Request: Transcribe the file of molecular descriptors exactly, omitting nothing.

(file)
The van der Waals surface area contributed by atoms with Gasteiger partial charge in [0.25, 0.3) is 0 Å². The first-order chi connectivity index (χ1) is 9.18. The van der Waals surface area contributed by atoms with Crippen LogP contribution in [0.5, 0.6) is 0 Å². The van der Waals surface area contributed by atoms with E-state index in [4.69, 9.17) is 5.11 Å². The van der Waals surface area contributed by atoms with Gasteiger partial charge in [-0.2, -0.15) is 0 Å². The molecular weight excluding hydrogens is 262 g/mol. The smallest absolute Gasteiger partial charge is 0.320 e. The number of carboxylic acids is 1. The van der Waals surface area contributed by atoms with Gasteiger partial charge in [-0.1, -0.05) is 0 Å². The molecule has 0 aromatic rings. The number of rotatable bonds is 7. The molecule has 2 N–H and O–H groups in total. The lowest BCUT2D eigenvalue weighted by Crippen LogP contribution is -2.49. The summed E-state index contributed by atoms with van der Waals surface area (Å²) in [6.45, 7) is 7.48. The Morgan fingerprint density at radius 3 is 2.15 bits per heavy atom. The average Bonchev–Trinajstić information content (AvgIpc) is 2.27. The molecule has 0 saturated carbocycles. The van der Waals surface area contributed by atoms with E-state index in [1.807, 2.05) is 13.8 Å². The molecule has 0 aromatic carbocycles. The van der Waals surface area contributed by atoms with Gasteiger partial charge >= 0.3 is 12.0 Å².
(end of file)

The van der Waals surface area contributed by atoms with Gasteiger partial charge in [0.25, 0.3) is 0 Å². The first-order chi connectivity index (χ1) is 9.18. The van der Waals surface area contributed by atoms with Crippen LogP contribution in [0.5, 0.6) is 0 Å². The van der Waals surface area contributed by atoms with E-state index in [4.69, 9.17) is 5.11 Å². The van der Waals surface area contributed by atoms with Gasteiger partial charge in [-0.2, -0.15) is 0 Å². The molecular weight excluding hydrogens is 262 g/mol. The smallest absolute Gasteiger partial charge is 0.320 e. The number of carboxylic acids is 1. The van der Waals surface area contributed by atoms with Gasteiger partial charge in [-0.1, -0.05) is 0 Å². The molecule has 0 aromatic rings. The number of rotatable bonds is 7. The molecule has 2 N–H and O–H groups in total. The lowest BCUT2D eigenvalue weighted by Crippen LogP contribution is -2.49. The summed E-state index contributed by atoms with van der Waals surface area (Å²) in [6.45, 7) is 7.48. The Morgan fingerprint density at radius 3 is 2.15 bits per heavy atom. The average Bonchev–Trinajstić information content (AvgIpc) is 2.27. The molecule has 0 saturated carbocycles. The van der Waals surface area contributed by atoms with E-state index in [1.807, 2.05) is 13.8 Å². The molecule has 0 aromatic carbocycles. The van der Waals surface area contributed by atoms with Gasteiger partial charge >= 0.3 is 12.0 Å².